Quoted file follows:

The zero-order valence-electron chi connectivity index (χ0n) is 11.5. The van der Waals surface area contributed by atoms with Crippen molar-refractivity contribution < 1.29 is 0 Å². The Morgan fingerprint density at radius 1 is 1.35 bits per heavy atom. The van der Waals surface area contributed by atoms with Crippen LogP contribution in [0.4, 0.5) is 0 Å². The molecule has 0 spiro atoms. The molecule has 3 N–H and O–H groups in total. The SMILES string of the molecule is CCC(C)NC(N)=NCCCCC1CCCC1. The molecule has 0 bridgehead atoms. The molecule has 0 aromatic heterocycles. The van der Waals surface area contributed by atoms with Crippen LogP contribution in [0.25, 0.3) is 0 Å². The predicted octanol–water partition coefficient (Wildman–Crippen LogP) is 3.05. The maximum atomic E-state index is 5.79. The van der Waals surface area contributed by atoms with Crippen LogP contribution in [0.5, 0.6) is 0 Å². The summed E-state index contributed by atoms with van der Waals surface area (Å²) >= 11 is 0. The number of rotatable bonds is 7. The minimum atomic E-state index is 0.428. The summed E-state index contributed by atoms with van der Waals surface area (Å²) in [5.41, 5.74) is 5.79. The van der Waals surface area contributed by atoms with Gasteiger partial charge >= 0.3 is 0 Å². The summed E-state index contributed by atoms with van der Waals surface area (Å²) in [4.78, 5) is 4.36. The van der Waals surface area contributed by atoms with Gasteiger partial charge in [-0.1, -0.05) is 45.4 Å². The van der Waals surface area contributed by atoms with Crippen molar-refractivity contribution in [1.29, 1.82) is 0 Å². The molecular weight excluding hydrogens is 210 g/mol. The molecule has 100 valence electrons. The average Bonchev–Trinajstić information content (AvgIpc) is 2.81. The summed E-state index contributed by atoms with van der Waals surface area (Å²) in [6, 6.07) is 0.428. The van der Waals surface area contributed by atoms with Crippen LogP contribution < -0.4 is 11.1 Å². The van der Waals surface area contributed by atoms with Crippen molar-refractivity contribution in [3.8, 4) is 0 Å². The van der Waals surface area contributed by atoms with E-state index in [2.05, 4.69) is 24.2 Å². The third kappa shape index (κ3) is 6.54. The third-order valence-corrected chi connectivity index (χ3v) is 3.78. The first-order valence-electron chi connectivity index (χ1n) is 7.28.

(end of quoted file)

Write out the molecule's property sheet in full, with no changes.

The zero-order valence-electron chi connectivity index (χ0n) is 11.5. The van der Waals surface area contributed by atoms with Crippen molar-refractivity contribution < 1.29 is 0 Å². The Morgan fingerprint density at radius 1 is 1.35 bits per heavy atom. The van der Waals surface area contributed by atoms with Crippen LogP contribution in [0.4, 0.5) is 0 Å². The molecule has 0 spiro atoms. The molecule has 3 N–H and O–H groups in total. The SMILES string of the molecule is CCC(C)NC(N)=NCCCCC1CCCC1. The molecule has 0 bridgehead atoms. The molecule has 0 aromatic heterocycles. The van der Waals surface area contributed by atoms with Crippen LogP contribution in [0.25, 0.3) is 0 Å². The predicted octanol–water partition coefficient (Wildman–Crippen LogP) is 3.05. The maximum atomic E-state index is 5.79. The van der Waals surface area contributed by atoms with Crippen LogP contribution in [0.5, 0.6) is 0 Å². The summed E-state index contributed by atoms with van der Waals surface area (Å²) >= 11 is 0. The number of rotatable bonds is 7. The minimum atomic E-state index is 0.428. The summed E-state index contributed by atoms with van der Waals surface area (Å²) in [5.41, 5.74) is 5.79. The van der Waals surface area contributed by atoms with Gasteiger partial charge >= 0.3 is 0 Å². The summed E-state index contributed by atoms with van der Waals surface area (Å²) in [4.78, 5) is 4.36. The van der Waals surface area contributed by atoms with Gasteiger partial charge in [-0.1, -0.05) is 45.4 Å². The van der Waals surface area contributed by atoms with Crippen molar-refractivity contribution in [1.29, 1.82) is 0 Å². The molecular weight excluding hydrogens is 210 g/mol. The molecule has 100 valence electrons. The average Bonchev–Trinajstić information content (AvgIpc) is 2.81. The summed E-state index contributed by atoms with van der Waals surface area (Å²) in [6, 6.07) is 0.428. The van der Waals surface area contributed by atoms with Crippen LogP contribution < -0.4 is 11.1 Å². The van der Waals surface area contributed by atoms with Crippen molar-refractivity contribution in [3.8, 4) is 0 Å². The van der Waals surface area contributed by atoms with E-state index in [2.05, 4.69) is 24.2 Å². The third kappa shape index (κ3) is 6.54. The third-order valence-corrected chi connectivity index (χ3v) is 3.78. The first-order valence-electron chi connectivity index (χ1n) is 7.28.